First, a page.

It's the Long Term That Counts

AuthorMark K. Dickson
PositionMark K. Dickson is chair of the ABA Section of Intellectual Property Law. As solo practitioner and principal of Phase M Legal in San Mateo, California, he specializes in portfolio development and evaluation, risk assessment, licensing, and litigation avoidance for a wide range of technologies, including plant patent matters. He can be reached...
©2019. Published in Landslide®, Vol. 11, No. 5, May/June 2019, by the American Bar Association. Reproduced with permission. All rights reserved. This information or any portion thereof may not be copied or
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James Clear writes a newsletter on human behavior and teaches
a course called The Habits Academy for people interested in
eliminating bad habits and replacing them with a better frame-
work designed to achieve enhanced goals and improved results.
According to Clear, over the long haul, habits determine the per-
son you ultimately become, and, just like nancial interest, those
habits compound over time for long-term results.
These observations on forming good habits sound very famil-
iar to anyone who has been a parent. When my daughters were
growing up, I worried less about what they were doing at any
one moment than about what kind of person they were ulti-
mately becoming. As my own father told me, good habits build
good character, so I focused my concerns on nurturing my
daughters’ good habits and eliminating the bad. Good habits
would bring out their best qualities and inuence the person they
would become, not some dubious list of deeds and accomplish-
ments. They were human beings, I told them, not human doings.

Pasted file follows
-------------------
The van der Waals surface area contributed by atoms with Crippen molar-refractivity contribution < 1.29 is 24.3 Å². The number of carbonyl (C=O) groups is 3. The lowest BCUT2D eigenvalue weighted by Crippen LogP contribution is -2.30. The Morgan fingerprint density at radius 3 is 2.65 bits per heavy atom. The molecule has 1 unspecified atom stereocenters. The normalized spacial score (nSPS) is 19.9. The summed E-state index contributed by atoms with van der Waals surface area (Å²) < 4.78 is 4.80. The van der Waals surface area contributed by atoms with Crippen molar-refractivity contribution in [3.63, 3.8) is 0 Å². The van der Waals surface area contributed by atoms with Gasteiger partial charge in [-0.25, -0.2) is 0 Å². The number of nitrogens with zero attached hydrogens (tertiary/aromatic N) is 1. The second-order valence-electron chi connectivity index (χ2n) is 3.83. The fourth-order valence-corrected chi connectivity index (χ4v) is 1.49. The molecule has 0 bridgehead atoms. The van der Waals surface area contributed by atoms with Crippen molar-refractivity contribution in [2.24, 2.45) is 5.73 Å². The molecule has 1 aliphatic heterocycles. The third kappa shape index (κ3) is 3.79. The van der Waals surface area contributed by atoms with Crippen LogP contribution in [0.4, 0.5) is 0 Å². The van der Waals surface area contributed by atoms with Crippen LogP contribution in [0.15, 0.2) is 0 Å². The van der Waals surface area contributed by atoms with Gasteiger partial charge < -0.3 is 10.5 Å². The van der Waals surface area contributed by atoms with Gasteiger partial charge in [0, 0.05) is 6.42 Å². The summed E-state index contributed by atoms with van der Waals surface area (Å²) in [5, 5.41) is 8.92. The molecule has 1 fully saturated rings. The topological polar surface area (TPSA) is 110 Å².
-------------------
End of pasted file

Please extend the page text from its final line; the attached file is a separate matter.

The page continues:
Goals and results are important for setting direction, but sys-
tems and habits are the important keys for making progress.
“True long-term thinking is goalless thinking,” notes Clear.
“Goals are about winning this instance of a game. Systems are
about continuing to play the game.”1 It’s not the goal or result on
which we need to focus (although we need them as guideposts).
Instead, it’s the process behind the results—habits and systems
that naturally lead to a desired outcome—that is the more effec-
tive place to direct our time and energy for positive change.
These observations on habits and systems in human behav-
ior directly apply to our Section’s advocacy efforts to improve
intellectual property (IP) laws. Our committees spend substan-
tial time analyzing the results of IP litigation as we work to
ensure case outcomes that are fair and just. But the focus of our
efforts is on improving the process—the “habits and system”
of laws, regulations, and procedures—that the case decisions
are ultimately based on. Like goals, the outcomes of individ-
ual cases provide direction, but the process (habits and system)
used to arrive at that outcome forms the basis for deciding
other cases that follow. If we want to improve future results, we
must necessarily eliminate bad habits over the long term and
improve the system on which those future results depend.
The ABA-IPL Section doesn’t just focus on litigation results.
A big part of IP protection arises from the rules and regulations of
government agencies like the U.S. Patent and Trademark Ofce
(USPTO), the U.S. Copyright Ofce, and their foreign coun-
terparts. These agencies set the procedures for making routine